Constructing a content hub for the complete omni-channel marketing experience

If you can think of the most pertinent, familiar, but also useful buzzwords for marketing in the financial services space, amongst those will be such terms as “digital experience” or “customer journey”. It’s no coincidence however that these two ubiquitous phrases work in tandem, with the former certainly having a positive influence on the latter.

But what is the point of all this? Well, for marketer’s hoping to engage new and existing customers, delivering a multi-channel digital experience is the best way to attract, engage and hopefully retain consumers, through a whole range of personalised content via desktop or mobile, akin to a shopping experience.

Of course, content can come in many forms these days, and the presentation and compiling of your marketing collateral is even more important than it sounds. With blog content starting at the very top of a dense marketing funnel, website URLs, SEO considerations and design touches are either holistic or under-the-microscope details that all culminate in an attractive and useful content hub to achieve ROI for a business.

Here’s our guide on how to best construct your own content hub, utilising all the tools that are now at your disposal, thanks to a digitally-focused marketing evolution.

The importance of being organised

Nothing good comes from a simple wing and a prayer here. Pre-planning may seem laborious, but thinking of a content hub as a long-term project is exactly how to go about it; without planning, the initial content storyboard or blueprint basically won’t be completed to justify the rest of the hub’s development.

The first thing to think about is exactly what your business objectives are, specifically when it comes to those of the marketing and sales teams, which we cannot stress enough work collaboratively to bring this project together (along with other teams, more on this soon). Who are your ideal customers? How have their wants and needs for your services changed in the past few years? What information can you offer them? What have they been searching for? What content will make everything simple for them to understand, and is worth checking out? This can also include what different online offerings you wish to produce, as well as offline offerings for some marketing campaigns.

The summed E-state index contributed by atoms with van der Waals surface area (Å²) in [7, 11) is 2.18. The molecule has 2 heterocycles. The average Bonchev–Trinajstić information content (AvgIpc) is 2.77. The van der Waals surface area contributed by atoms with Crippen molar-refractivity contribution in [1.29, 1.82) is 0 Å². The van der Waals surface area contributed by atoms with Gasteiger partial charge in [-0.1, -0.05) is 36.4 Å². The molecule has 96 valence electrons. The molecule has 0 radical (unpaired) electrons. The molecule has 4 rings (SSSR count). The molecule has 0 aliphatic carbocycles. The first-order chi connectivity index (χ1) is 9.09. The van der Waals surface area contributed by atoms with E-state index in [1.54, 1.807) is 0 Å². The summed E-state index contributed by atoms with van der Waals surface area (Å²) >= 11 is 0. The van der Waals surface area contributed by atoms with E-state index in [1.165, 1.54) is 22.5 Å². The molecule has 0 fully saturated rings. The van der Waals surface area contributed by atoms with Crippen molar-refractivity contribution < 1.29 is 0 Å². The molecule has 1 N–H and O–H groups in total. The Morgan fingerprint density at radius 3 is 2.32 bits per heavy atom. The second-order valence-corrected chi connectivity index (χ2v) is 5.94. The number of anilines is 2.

Going back to working with other teams, checking in with your customer services or customer success teams that have feedback on which content clients are loving, what they are not loving, most successful outreach, and answers to company surveys are also useful in gaining a perspective on how to retain the interests of existing customers.

With much of the internet to comb through for ideas, it may seem like a minefield thinking of all of the topics that could possibly be written about in your content hub. Thankfully, there are a few shortcuts that you can take. Firstly, taking a peek into what your competitors are publishing may seem sneaky, but will give you an indication of what is popular reading across the board within your market.

Elsewhere, there are services online helpful for discovering themes to shape future series for your content; one of the most excellent tools for finding out exactly what’s being read online is Google Trends, whereby simple keywords can spin up maps to show which sub-regions in the world are most in tune with that content, suggested similar topics, and how interest has fluctuated over time, all of which can be manipulated by the user. Other brainstorming tools available on the market include Feedly, HubSpot’s Blog Ideas Generator and BuzzSumo, which can seem like a bit of a cheating tool, but certainly cuts the valuable time you could spend producing such content.

SEO topics are also really important to cultivate, and can become the initial stepping stones to branch out into many forms of content. Once you know what is hitting the front page of Google, tailor your content around it, and make sure a CMS can assist in maintaining great SEO within your hub.

Finally, get a content calendar to start filling in with all of your planned future posts. Old-school calendars with garish designs could be a nostalgia trip, but we’d recommend going digital. Google Calendar works wonders. 

Types of content

Now that you’ve construed a mixture of themes, of importance to current and future readers, get cracking on the building blocks of the hub’s frame: the content itself. This can also come from your own homegrown content team, be outsourced from third-party agencies and freelance writers, or through partnering with other businesses through the humble ‘blog-swap’.